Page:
The Fighting Irish have something to cheer about this week. Don't laugh. Sure, Notre Dame emerged from this weekend's showdown with Purdue 0-5, but when it comes to its college endowment, the Irish are right near the top of the ranks in the endowment big 10.
Yes, Regis Philbin, you should be smiling. This season, your alma mater is walking away with prime honors in the investing arena, with an extra $1.4 billion in its coffers. In fact, Notre Dame came in third on the latest investment return gridiron, with its endowment up a stellar 25.9 percent. "Take that, Reege!" The S&P 500 is up just 18 percent gain over the same amount of time.
And that's no easy feat — especially since Notre Dame fund manager Scott Malpass is prohibited from buying stocks in some 350 companies that Roman Catholic bishops have cited for non-compliance with Catholic teachings.
But it wasn't just the Irish taking home the gold last year, once again Yale's endowment run by David Swensen grabbed top honors — with a 28 percent return and returns of 17.8 percent on average over the last decade. Duke, Michigan, Virginia, Northwestern and Amherst also managed to pass the 25 percent goal line.
Which begs the question: Why are so many colleges and universities besting the hedge fund hot shots by a mile, while raking in millions or even billions less in fees and salaries? And what can small investors learn by taking a course in Endowment 101?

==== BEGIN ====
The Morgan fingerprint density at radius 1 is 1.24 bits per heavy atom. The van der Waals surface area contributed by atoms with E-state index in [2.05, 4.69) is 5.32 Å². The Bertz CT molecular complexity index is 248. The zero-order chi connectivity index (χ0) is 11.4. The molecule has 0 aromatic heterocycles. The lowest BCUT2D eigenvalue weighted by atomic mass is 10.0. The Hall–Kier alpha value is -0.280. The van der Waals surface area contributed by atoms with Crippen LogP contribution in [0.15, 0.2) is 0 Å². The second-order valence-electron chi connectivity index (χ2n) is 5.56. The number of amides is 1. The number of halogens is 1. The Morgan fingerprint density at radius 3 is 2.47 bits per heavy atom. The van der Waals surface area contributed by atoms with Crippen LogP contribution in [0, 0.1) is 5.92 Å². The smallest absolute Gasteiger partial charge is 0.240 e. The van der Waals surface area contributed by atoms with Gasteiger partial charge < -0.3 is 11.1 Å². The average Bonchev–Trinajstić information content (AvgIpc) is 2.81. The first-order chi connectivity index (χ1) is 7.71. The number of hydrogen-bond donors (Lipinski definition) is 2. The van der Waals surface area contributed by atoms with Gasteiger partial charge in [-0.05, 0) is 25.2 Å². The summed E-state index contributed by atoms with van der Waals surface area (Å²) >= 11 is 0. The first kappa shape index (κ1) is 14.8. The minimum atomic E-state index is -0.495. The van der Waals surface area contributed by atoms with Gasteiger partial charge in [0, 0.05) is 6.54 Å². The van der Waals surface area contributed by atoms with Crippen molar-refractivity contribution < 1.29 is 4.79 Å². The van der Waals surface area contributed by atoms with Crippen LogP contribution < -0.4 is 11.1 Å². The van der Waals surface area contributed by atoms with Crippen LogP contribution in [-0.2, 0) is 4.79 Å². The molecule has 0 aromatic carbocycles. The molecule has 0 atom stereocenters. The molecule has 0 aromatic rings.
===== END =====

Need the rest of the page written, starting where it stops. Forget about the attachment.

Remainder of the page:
Here's a crib sheet if you want to invest like the nation's top universities:
Lesson #1: Unlike most hedge funds (or even many mutual funds), endowment managers are the ultimate long-term investors. By their very mandate, university endowments cannot tap into their principle — they don't swing for the fences one year and hope to make it up by using a lot of leverage the next. A good rule of thumb for most individual investors to live by.
Lesson #2: Successful endowments minimize their exposure to bonds. This may sound a bit scary and it flies in the face of advice given in many personal finance books. But as David Swensen of Yale has shown, diversifying out of bonds into alternative investments is the best way to maximize your after-inflation returns.
Lesson #3: Pick your alternative investments carefully, but don't chicken out. Again, this may sound risky, but so too is keeping all your eggs in a basket of dollar-denominated U.S. stocks. And, with the proliferation of Exchange Traded Funds (ETFs) it's easy to earmark a small part of your portfolio for investments in foreign stocks, currencies, gold, oil and other commodities. Limiting investments to just common stocks can cut into rewards.
Lesson #4: Once you've divvied up your investment pie, be sure to rebalance it several times a year — bringing your exposure in red-hot sectors down and back in line will keep you from getting sucked up into any bubbles.
Four simple tips, but lessons that have helped the nation's top college endowment managers make the grade, even in a year when many of their hedge fund colleagues have flunked out.
Terry Keenan is the anchor of "Cashin' In" and is a FOX News Channel business correspondent. Tune in Saturdays at 11:30 am ET, and find out what you need to know to make your money grow and keep what you already have!